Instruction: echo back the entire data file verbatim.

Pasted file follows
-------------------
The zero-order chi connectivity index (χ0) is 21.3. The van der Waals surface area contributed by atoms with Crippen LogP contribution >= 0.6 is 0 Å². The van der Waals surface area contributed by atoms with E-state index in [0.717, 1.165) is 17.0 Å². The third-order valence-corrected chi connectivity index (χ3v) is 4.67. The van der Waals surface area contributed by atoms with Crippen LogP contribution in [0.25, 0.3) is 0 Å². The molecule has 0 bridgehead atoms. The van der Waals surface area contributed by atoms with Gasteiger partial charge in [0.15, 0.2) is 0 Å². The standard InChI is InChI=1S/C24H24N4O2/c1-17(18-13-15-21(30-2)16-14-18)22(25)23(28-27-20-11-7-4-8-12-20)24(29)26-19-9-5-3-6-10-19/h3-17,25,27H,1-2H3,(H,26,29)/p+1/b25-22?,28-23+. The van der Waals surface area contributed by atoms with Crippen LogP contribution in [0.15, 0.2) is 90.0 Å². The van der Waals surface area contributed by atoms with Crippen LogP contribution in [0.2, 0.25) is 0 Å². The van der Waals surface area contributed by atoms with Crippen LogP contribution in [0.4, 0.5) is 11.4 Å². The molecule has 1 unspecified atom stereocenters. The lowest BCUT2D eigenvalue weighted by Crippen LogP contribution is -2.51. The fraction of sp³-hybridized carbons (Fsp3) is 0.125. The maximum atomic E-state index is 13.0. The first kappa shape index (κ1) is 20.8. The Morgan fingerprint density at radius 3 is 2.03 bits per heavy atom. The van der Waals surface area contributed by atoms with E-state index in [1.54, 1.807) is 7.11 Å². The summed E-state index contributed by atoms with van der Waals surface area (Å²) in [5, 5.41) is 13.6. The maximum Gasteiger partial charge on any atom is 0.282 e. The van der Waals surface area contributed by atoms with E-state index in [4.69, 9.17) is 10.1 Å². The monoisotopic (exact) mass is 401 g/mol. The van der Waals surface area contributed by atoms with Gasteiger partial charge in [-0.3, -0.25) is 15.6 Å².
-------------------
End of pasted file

The zero-order chi connectivity index (χ0) is 21.3. The van der Waals surface area contributed by atoms with Crippen LogP contribution >= 0.6 is 0 Å². The van der Waals surface area contributed by atoms with E-state index in [0.717, 1.165) is 17.0 Å². The third-order valence-corrected chi connectivity index (χ3v) is 4.67. The van der Waals surface area contributed by atoms with Crippen LogP contribution in [0.25, 0.3) is 0 Å². The molecule has 0 bridgehead atoms. The van der Waals surface area contributed by atoms with Gasteiger partial charge in [0.15, 0.2) is 0 Å². The standard InChI is InChI=1S/C24H24N4O2/c1-17(18-13-15-21(30-2)16-14-18)22(25)23(28-27-20-11-7-4-8-12-20)24(29)26-19-9-5-3-6-10-19/h3-17,25,27H,1-2H3,(H,26,29)/p+1/b25-22?,28-23+. The van der Waals surface area contributed by atoms with Crippen LogP contribution in [0.15, 0.2) is 90.0 Å². The van der Waals surface area contributed by atoms with Crippen LogP contribution in [0.2, 0.25) is 0 Å². The van der Waals surface area contributed by atoms with Crippen LogP contribution in [0.4, 0.5) is 11.4 Å². The molecule has 1 unspecified atom stereocenters. The lowest BCUT2D eigenvalue weighted by Crippen LogP contribution is -2.51. The fraction of sp³-hybridized carbons (Fsp3) is 0.125. The maximum atomic E-state index is 13.0. The first kappa shape index (κ1) is 20.8. The Morgan fingerprint density at radius 3 is 2.03 bits per heavy atom. The van der Waals surface area contributed by atoms with E-state index in [1.54, 1.807) is 7.11 Å². The summed E-state index contributed by atoms with van der Waals surface area (Å²) in [5, 5.41) is 13.6. The maximum Gasteiger partial charge on any atom is 0.282 e. The van der Waals surface area contributed by atoms with E-state index in [4.69, 9.17) is 10.1 Å². The monoisotopic (exact) mass is 401 g/mol. The van der Waals surface area contributed by atoms with Gasteiger partial charge in [-0.3, -0.25) is 15.6 Å².